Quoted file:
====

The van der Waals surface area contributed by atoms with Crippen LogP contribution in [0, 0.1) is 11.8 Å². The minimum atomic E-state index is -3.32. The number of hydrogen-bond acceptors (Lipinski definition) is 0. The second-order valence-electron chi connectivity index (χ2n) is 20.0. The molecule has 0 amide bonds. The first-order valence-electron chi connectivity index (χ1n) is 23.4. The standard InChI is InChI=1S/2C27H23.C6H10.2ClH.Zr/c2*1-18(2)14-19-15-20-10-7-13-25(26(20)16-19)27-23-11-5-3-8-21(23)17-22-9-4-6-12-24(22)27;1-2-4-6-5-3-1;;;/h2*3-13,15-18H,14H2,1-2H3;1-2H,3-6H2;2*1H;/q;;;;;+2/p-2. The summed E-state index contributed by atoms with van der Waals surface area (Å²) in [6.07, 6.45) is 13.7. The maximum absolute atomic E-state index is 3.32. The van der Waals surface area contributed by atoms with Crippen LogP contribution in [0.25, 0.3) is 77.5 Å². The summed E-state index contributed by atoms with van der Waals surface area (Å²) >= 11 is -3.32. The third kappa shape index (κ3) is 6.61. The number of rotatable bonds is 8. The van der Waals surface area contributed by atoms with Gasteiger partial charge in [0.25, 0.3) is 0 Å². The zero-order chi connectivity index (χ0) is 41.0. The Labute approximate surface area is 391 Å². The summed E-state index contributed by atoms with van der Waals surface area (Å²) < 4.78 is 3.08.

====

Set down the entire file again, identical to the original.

The van der Waals surface area contributed by atoms with Crippen LogP contribution in [0, 0.1) is 11.8 Å². The minimum atomic E-state index is -3.32. The number of hydrogen-bond acceptors (Lipinski definition) is 0. The second-order valence-electron chi connectivity index (χ2n) is 20.0. The molecule has 0 amide bonds. The first-order valence-electron chi connectivity index (χ1n) is 23.4. The standard InChI is InChI=1S/2C27H23.C6H10.2ClH.Zr/c2*1-18(2)14-19-15-20-10-7-13-25(26(20)16-19)27-23-11-5-3-8-21(23)17-22-9-4-6-12-24(22)27;1-2-4-6-5-3-1;;;/h2*3-13,15-18H,14H2,1-2H3;1-2H,3-6H2;2*1H;/q;;;;;+2/p-2. The summed E-state index contributed by atoms with van der Waals surface area (Å²) in [6.07, 6.45) is 13.7. The maximum absolute atomic E-state index is 3.32. The van der Waals surface area contributed by atoms with Crippen LogP contribution in [0.25, 0.3) is 77.5 Å². The summed E-state index contributed by atoms with van der Waals surface area (Å²) >= 11 is -3.32. The third kappa shape index (κ3) is 6.61. The number of rotatable bonds is 8. The van der Waals surface area contributed by atoms with Gasteiger partial charge in [0.25, 0.3) is 0 Å². The zero-order chi connectivity index (χ0) is 41.0. The Labute approximate surface area is 391 Å². The summed E-state index contributed by atoms with van der Waals surface area (Å²) < 4.78 is 3.08.